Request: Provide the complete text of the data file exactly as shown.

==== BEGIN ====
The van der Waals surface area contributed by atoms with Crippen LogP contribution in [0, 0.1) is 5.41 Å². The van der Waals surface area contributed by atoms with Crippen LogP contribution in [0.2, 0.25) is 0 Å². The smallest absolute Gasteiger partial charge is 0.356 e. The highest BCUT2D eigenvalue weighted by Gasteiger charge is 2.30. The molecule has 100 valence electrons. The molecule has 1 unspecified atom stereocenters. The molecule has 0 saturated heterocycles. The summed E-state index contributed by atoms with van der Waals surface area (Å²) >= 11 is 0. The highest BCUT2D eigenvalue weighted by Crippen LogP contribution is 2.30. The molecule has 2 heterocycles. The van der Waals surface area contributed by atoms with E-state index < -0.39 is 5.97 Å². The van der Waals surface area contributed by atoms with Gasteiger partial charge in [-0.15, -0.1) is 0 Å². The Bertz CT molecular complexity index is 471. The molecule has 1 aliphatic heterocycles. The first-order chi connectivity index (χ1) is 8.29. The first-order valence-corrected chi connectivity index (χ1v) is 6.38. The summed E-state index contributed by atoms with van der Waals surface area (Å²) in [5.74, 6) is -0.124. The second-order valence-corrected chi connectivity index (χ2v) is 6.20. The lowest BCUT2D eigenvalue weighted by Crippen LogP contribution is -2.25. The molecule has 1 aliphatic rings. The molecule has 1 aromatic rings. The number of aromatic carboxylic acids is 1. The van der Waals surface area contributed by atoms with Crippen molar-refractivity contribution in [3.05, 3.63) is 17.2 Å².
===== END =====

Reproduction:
The van der Waals surface area contributed by atoms with Crippen LogP contribution in [0, 0.1) is 5.41 Å². The van der Waals surface area contributed by atoms with Crippen LogP contribution in [0.2, 0.25) is 0 Å². The smallest absolute Gasteiger partial charge is 0.356 e. The highest BCUT2D eigenvalue weighted by Gasteiger charge is 2.30. The molecule has 100 valence electrons. The molecule has 1 unspecified atom stereocenters. The molecule has 0 saturated heterocycles. The summed E-state index contributed by atoms with van der Waals surface area (Å²) >= 11 is 0. The highest BCUT2D eigenvalue weighted by Crippen LogP contribution is 2.30. The molecule has 2 heterocycles. The van der Waals surface area contributed by atoms with E-state index < -0.39 is 5.97 Å². The van der Waals surface area contributed by atoms with Gasteiger partial charge in [-0.15, -0.1) is 0 Å². The Bertz CT molecular complexity index is 471. The molecule has 1 aliphatic heterocycles. The first-order chi connectivity index (χ1) is 8.29. The first-order valence-corrected chi connectivity index (χ1v) is 6.38. The summed E-state index contributed by atoms with van der Waals surface area (Å²) in [5.74, 6) is -0.124. The second-order valence-corrected chi connectivity index (χ2v) is 6.20. The lowest BCUT2D eigenvalue weighted by Crippen LogP contribution is -2.25. The molecule has 1 aliphatic rings. The molecule has 1 aromatic rings. The number of aromatic carboxylic acids is 1. The van der Waals surface area contributed by atoms with Crippen molar-refractivity contribution in [3.05, 3.63) is 17.2 Å².